• "Woolies:" For cosleeping, we like disana (german made) wool shorts to keep baby's diapers from getting our bed wet/poopy. (They also keep him warm even if he's wet, which is a great boon because these days a wet diaper may not wake him.) I bought them extra big just in case I accidentally shrunk them, and since they're one of our baby dude's most expensive accessories, I bought them large enough that we may not have to get another pair down the road. I'll talk more about these in a separate post.
  • Separate "cuddle" space for me and hubby to get together.
  • Lightweight blankets for bed. We also think our memory foam pillows help to make it safer to cosleep.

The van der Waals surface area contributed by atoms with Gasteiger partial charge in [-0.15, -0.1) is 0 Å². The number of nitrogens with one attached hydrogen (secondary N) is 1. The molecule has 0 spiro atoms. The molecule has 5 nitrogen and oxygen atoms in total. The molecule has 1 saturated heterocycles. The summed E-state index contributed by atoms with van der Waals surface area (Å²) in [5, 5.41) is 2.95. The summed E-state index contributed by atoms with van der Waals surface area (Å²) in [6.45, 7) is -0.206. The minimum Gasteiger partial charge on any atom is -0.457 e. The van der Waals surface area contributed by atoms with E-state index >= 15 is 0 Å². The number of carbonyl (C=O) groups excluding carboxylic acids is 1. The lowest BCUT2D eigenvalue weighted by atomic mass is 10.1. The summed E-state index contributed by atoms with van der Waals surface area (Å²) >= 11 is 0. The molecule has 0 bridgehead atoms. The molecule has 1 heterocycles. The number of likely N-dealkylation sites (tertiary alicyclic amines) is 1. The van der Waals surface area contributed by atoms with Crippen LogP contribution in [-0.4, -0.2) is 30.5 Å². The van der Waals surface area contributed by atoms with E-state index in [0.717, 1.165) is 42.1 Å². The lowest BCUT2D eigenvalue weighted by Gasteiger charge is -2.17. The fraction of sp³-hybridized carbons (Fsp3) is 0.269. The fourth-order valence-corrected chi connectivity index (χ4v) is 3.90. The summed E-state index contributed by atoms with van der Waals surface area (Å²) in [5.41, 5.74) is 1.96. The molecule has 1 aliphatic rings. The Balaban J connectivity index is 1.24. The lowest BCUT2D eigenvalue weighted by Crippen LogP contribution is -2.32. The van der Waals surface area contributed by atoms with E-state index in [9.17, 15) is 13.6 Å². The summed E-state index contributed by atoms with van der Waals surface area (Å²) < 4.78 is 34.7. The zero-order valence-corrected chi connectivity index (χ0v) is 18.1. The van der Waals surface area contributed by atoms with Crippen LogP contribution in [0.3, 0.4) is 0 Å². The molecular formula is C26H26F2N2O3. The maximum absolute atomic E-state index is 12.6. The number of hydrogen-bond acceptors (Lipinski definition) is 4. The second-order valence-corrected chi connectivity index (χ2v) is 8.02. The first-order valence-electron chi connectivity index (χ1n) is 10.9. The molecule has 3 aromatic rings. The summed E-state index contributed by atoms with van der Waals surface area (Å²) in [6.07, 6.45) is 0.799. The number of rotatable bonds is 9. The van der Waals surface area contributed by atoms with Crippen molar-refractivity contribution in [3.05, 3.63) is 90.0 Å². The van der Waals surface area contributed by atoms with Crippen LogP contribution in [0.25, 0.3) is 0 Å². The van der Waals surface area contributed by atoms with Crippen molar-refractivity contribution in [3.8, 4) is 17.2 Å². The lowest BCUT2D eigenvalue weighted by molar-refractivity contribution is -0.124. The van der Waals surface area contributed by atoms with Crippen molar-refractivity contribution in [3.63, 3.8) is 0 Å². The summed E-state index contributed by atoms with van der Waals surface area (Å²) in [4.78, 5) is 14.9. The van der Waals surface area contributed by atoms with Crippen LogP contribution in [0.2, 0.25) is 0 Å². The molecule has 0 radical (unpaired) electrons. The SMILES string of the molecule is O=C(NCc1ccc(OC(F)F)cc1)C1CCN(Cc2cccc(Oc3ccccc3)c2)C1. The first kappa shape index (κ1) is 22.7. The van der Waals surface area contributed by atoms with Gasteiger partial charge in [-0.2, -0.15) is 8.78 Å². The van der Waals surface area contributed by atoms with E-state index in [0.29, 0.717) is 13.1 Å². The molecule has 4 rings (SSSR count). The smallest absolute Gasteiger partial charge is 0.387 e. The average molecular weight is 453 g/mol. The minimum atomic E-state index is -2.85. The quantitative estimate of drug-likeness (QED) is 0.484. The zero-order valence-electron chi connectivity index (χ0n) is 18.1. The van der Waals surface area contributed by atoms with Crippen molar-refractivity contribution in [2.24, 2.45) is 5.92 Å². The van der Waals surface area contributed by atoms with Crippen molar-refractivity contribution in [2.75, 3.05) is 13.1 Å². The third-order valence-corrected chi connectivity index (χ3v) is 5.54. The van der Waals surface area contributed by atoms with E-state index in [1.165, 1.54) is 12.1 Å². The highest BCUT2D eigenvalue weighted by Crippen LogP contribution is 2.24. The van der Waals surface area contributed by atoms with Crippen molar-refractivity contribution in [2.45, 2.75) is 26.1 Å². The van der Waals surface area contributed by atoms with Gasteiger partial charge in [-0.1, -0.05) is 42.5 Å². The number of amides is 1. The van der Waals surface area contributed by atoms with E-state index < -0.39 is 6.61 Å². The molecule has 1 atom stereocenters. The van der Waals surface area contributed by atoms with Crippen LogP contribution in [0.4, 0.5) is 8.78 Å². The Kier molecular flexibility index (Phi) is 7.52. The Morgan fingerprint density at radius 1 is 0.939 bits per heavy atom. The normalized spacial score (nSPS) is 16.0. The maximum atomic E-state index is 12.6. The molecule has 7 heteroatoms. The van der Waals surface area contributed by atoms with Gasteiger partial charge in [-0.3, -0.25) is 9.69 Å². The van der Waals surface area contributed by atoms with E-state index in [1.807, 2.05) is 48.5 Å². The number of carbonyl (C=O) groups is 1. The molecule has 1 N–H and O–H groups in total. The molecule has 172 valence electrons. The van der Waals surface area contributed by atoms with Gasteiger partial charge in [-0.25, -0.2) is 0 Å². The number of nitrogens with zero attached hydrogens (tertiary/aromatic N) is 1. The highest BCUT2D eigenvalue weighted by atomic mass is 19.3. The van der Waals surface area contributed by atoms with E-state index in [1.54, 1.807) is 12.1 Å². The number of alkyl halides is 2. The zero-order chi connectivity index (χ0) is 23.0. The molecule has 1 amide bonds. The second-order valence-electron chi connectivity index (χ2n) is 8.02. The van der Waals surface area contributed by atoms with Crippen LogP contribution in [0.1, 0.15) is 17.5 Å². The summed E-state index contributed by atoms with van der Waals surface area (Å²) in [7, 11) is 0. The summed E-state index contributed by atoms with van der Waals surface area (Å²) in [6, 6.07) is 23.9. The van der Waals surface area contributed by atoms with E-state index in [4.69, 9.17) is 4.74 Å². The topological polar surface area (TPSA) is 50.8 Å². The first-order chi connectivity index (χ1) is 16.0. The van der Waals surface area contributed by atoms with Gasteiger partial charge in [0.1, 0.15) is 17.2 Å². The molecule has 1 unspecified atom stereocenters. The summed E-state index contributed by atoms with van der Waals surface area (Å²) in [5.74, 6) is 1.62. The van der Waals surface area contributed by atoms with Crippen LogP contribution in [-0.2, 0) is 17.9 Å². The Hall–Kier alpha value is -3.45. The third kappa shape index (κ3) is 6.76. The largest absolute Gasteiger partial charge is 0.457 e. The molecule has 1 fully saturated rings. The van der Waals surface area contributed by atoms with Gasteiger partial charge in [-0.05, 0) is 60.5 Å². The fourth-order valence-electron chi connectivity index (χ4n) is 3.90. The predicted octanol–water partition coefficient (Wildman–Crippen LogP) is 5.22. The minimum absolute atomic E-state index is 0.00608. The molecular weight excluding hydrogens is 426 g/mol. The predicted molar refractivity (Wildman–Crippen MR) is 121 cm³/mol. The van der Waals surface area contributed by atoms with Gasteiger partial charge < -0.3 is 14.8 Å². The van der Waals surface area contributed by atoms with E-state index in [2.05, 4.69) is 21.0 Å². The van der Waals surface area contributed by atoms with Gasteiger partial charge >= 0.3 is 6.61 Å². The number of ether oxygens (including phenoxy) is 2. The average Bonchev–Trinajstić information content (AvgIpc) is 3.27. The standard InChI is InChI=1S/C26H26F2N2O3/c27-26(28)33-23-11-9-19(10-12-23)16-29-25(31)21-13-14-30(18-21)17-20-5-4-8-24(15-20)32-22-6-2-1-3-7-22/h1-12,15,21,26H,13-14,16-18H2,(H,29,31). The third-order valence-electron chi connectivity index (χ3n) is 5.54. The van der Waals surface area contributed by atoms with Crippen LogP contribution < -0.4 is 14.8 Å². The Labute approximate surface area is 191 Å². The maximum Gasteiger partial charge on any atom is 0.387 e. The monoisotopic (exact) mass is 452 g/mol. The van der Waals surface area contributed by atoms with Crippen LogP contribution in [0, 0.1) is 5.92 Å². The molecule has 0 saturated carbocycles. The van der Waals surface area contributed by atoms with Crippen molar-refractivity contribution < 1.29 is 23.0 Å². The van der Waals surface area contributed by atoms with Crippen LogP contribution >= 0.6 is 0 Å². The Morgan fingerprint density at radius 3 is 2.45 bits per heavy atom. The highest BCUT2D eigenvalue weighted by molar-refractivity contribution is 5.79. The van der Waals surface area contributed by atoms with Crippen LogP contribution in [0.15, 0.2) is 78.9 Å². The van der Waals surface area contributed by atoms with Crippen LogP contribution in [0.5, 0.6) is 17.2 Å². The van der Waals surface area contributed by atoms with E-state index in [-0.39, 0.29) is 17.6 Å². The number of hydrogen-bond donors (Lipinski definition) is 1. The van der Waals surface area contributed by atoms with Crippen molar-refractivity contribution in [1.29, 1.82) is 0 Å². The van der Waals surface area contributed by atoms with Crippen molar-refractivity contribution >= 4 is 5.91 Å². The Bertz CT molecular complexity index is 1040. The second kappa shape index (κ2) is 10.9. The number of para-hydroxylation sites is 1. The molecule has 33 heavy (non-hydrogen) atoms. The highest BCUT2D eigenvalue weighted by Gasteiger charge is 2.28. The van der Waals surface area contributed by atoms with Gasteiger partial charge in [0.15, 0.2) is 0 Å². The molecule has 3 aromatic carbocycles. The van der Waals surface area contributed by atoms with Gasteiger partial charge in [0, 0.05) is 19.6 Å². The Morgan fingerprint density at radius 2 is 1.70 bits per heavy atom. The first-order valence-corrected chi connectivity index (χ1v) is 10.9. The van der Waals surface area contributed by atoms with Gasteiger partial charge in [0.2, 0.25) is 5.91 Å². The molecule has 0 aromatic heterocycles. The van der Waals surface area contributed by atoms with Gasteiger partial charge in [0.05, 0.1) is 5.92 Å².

• 15 feet of fabric to wrap the baby in with me for fussy/tired/teething times. We like girasol, didymos, moby wraps & still use our Ergo carrier lots!  We have multiple wraps in case one gets wet/poopy/food/etc.
  • IKEA nightlights - LED color change with a three click on/stay/off so that we can see him for nighttime diapers and easy on/off plus holds charge for several days at a time so it can come to bed with us. (and in the car for road trips)
  • High-chair in the kitchen! This has made it so much easier for me to get things done while also making the baby dude happy. He loves to be up high enough to see what I'm doing, and he doesn't even have to be eating- water play, kitchen "tools," and playing with food are good, too.
  • Drawing table/snack table with paper, crayons, some fruit & veggies in bite size pieces (or hand size depending on mushiness)

  • Relax, take a breath and ask: "is there any need to intervene right now?"